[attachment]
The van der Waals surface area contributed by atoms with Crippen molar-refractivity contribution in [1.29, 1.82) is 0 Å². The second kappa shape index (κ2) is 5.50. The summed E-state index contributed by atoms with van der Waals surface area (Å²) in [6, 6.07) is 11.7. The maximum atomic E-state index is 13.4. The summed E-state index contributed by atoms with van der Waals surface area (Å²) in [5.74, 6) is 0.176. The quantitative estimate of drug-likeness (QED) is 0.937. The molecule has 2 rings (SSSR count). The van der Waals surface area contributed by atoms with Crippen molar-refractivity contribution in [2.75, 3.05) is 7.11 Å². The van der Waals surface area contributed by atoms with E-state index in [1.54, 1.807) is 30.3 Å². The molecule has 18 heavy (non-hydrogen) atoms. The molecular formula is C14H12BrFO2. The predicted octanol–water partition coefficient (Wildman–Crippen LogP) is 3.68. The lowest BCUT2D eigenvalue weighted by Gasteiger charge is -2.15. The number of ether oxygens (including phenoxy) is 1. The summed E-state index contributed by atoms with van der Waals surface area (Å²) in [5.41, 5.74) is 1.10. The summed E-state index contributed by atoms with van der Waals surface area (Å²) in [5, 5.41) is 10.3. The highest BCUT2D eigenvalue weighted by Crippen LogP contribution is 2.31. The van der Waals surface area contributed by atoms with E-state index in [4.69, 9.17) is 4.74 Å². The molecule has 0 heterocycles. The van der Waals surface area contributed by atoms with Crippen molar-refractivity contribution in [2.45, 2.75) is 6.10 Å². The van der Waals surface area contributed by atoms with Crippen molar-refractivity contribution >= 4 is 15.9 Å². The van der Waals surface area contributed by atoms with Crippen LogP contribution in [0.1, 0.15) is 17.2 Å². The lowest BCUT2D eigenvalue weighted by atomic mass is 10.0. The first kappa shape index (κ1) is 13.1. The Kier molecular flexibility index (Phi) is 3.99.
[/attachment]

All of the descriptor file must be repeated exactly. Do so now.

The van der Waals surface area contributed by atoms with Crippen molar-refractivity contribution in [1.29, 1.82) is 0 Å². The second kappa shape index (κ2) is 5.50. The summed E-state index contributed by atoms with van der Waals surface area (Å²) in [6, 6.07) is 11.7. The maximum atomic E-state index is 13.4. The summed E-state index contributed by atoms with van der Waals surface area (Å²) in [5.74, 6) is 0.176. The quantitative estimate of drug-likeness (QED) is 0.937. The molecule has 2 rings (SSSR count). The van der Waals surface area contributed by atoms with Crippen molar-refractivity contribution in [2.75, 3.05) is 7.11 Å². The van der Waals surface area contributed by atoms with E-state index in [1.54, 1.807) is 30.3 Å². The molecule has 18 heavy (non-hydrogen) atoms. The molecular formula is C14H12BrFO2. The predicted octanol–water partition coefficient (Wildman–Crippen LogP) is 3.68. The lowest BCUT2D eigenvalue weighted by Gasteiger charge is -2.15. The number of ether oxygens (including phenoxy) is 1. The summed E-state index contributed by atoms with van der Waals surface area (Å²) in [5.41, 5.74) is 1.10. The summed E-state index contributed by atoms with van der Waals surface area (Å²) in [5, 5.41) is 10.3. The highest BCUT2D eigenvalue weighted by Crippen LogP contribution is 2.31. The van der Waals surface area contributed by atoms with E-state index in [4.69, 9.17) is 4.74 Å². The molecule has 0 heterocycles. The van der Waals surface area contributed by atoms with Crippen molar-refractivity contribution in [2.45, 2.75) is 6.10 Å². The van der Waals surface area contributed by atoms with Crippen molar-refractivity contribution >= 4 is 15.9 Å². The van der Waals surface area contributed by atoms with Crippen LogP contribution in [0.1, 0.15) is 17.2 Å². The lowest BCUT2D eigenvalue weighted by atomic mass is 10.0. The first kappa shape index (κ1) is 13.1. The Kier molecular flexibility index (Phi) is 3.99.